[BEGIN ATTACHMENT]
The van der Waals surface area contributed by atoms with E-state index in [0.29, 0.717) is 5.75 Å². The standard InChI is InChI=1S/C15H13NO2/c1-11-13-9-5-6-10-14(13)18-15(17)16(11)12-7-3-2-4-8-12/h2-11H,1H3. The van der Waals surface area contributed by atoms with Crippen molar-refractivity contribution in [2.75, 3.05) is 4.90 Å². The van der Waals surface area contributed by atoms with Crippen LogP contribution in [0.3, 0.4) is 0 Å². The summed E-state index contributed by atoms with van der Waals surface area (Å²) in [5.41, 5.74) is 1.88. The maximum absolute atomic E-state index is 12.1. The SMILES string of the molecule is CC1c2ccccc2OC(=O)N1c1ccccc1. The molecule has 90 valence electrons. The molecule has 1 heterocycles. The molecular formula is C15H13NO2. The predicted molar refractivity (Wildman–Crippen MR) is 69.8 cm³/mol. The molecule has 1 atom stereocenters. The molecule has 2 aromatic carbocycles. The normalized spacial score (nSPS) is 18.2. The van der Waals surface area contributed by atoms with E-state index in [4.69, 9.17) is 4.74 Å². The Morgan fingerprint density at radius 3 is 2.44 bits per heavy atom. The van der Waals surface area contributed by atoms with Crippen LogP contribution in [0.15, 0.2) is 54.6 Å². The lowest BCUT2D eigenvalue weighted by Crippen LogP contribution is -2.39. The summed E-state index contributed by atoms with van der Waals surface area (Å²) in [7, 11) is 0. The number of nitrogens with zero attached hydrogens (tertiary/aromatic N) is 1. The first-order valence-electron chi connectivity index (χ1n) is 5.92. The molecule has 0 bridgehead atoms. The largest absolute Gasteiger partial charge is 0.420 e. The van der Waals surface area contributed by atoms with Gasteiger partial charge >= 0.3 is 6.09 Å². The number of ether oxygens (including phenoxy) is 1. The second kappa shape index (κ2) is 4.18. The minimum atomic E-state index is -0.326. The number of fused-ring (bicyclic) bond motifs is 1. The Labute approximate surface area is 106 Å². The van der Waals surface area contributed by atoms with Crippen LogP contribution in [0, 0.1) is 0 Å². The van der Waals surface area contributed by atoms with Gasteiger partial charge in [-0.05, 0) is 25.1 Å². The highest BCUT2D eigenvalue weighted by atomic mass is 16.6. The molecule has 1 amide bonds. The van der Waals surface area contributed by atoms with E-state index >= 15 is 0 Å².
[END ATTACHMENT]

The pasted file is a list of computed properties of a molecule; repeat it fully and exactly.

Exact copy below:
The van der Waals surface area contributed by atoms with E-state index in [0.29, 0.717) is 5.75 Å². The standard InChI is InChI=1S/C15H13NO2/c1-11-13-9-5-6-10-14(13)18-15(17)16(11)12-7-3-2-4-8-12/h2-11H,1H3. The van der Waals surface area contributed by atoms with Crippen molar-refractivity contribution in [2.75, 3.05) is 4.90 Å². The van der Waals surface area contributed by atoms with Crippen LogP contribution in [0.3, 0.4) is 0 Å². The summed E-state index contributed by atoms with van der Waals surface area (Å²) in [5.41, 5.74) is 1.88. The maximum absolute atomic E-state index is 12.1. The SMILES string of the molecule is CC1c2ccccc2OC(=O)N1c1ccccc1. The molecule has 90 valence electrons. The molecule has 1 heterocycles. The molecular formula is C15H13NO2. The predicted molar refractivity (Wildman–Crippen MR) is 69.8 cm³/mol. The molecule has 1 atom stereocenters. The molecule has 2 aromatic carbocycles. The normalized spacial score (nSPS) is 18.2. The van der Waals surface area contributed by atoms with E-state index in [4.69, 9.17) is 4.74 Å². The Morgan fingerprint density at radius 3 is 2.44 bits per heavy atom. The van der Waals surface area contributed by atoms with Crippen LogP contribution in [0.15, 0.2) is 54.6 Å². The lowest BCUT2D eigenvalue weighted by Crippen LogP contribution is -2.39. The summed E-state index contributed by atoms with van der Waals surface area (Å²) in [7, 11) is 0. The number of nitrogens with zero attached hydrogens (tertiary/aromatic N) is 1. The first-order valence-electron chi connectivity index (χ1n) is 5.92. The molecule has 0 bridgehead atoms. The largest absolute Gasteiger partial charge is 0.420 e. The van der Waals surface area contributed by atoms with Gasteiger partial charge >= 0.3 is 6.09 Å². The number of ether oxygens (including phenoxy) is 1. The second kappa shape index (κ2) is 4.18. The minimum atomic E-state index is -0.326. The number of fused-ring (bicyclic) bond motifs is 1. The Labute approximate surface area is 106 Å². The van der Waals surface area contributed by atoms with Crippen LogP contribution in [0, 0.1) is 0 Å². The van der Waals surface area contributed by atoms with Gasteiger partial charge in [-0.05, 0) is 25.1 Å². The highest BCUT2D eigenvalue weighted by atomic mass is 16.6. The molecule has 1 amide bonds. The van der Waals surface area contributed by atoms with E-state index >= 15 is 0 Å².